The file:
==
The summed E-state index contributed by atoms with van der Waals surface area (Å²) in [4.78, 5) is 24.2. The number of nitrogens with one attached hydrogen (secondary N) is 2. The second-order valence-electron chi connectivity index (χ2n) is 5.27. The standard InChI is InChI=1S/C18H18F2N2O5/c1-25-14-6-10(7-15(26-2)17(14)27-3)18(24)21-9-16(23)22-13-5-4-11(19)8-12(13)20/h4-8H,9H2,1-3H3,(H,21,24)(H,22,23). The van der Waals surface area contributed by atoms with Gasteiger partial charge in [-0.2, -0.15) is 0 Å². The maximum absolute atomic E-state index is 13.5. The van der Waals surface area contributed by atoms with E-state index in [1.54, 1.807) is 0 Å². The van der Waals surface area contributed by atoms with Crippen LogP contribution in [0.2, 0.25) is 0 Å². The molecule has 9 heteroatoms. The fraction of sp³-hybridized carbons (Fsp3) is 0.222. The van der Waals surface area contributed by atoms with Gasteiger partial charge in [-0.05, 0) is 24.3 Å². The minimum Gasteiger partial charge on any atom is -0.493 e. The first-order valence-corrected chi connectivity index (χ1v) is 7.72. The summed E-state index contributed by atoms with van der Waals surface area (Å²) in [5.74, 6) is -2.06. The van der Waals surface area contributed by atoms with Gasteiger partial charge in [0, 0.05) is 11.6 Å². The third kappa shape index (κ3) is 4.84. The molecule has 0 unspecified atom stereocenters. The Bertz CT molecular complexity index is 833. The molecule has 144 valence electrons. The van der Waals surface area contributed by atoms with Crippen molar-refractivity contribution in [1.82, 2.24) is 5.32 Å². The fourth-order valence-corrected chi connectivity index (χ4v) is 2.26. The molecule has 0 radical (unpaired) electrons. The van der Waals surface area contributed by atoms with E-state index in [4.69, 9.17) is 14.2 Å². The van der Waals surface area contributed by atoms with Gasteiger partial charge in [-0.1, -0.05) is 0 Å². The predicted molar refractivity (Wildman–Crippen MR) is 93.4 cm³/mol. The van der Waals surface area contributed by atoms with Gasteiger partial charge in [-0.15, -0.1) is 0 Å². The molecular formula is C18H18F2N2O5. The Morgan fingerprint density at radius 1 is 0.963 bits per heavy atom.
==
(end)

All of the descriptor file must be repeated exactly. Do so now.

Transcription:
The summed E-state index contributed by atoms with van der Waals surface area (Å²) in [4.78, 5) is 24.2. The number of nitrogens with one attached hydrogen (secondary N) is 2. The second-order valence-electron chi connectivity index (χ2n) is 5.27. The standard InChI is InChI=1S/C18H18F2N2O5/c1-25-14-6-10(7-15(26-2)17(14)27-3)18(24)21-9-16(23)22-13-5-4-11(19)8-12(13)20/h4-8H,9H2,1-3H3,(H,21,24)(H,22,23). The van der Waals surface area contributed by atoms with Gasteiger partial charge in [-0.2, -0.15) is 0 Å². The maximum absolute atomic E-state index is 13.5. The van der Waals surface area contributed by atoms with E-state index in [1.54, 1.807) is 0 Å². The van der Waals surface area contributed by atoms with Crippen LogP contribution in [0.2, 0.25) is 0 Å². The molecule has 9 heteroatoms. The fraction of sp³-hybridized carbons (Fsp3) is 0.222. The van der Waals surface area contributed by atoms with Gasteiger partial charge in [-0.05, 0) is 24.3 Å². The minimum Gasteiger partial charge on any atom is -0.493 e. The first-order valence-corrected chi connectivity index (χ1v) is 7.72. The summed E-state index contributed by atoms with van der Waals surface area (Å²) in [5.74, 6) is -2.06. The van der Waals surface area contributed by atoms with Gasteiger partial charge in [0, 0.05) is 11.6 Å². The third kappa shape index (κ3) is 4.84. The molecule has 0 unspecified atom stereocenters. The Bertz CT molecular complexity index is 833. The molecule has 144 valence electrons. The van der Waals surface area contributed by atoms with Crippen molar-refractivity contribution in [1.82, 2.24) is 5.32 Å². The fourth-order valence-corrected chi connectivity index (χ4v) is 2.26. The molecule has 0 radical (unpaired) electrons. The van der Waals surface area contributed by atoms with E-state index in [4.69, 9.17) is 14.2 Å². The van der Waals surface area contributed by atoms with Gasteiger partial charge in [-0.1, -0.05) is 0 Å². The predicted molar refractivity (Wildman–Crippen MR) is 93.4 cm³/mol. The van der Waals surface area contributed by atoms with Gasteiger partial charge in [-0.15, -0.1) is 0 Å². The molecular formula is C18H18F2N2O5. The Morgan fingerprint density at radius 1 is 0.963 bits per heavy atom.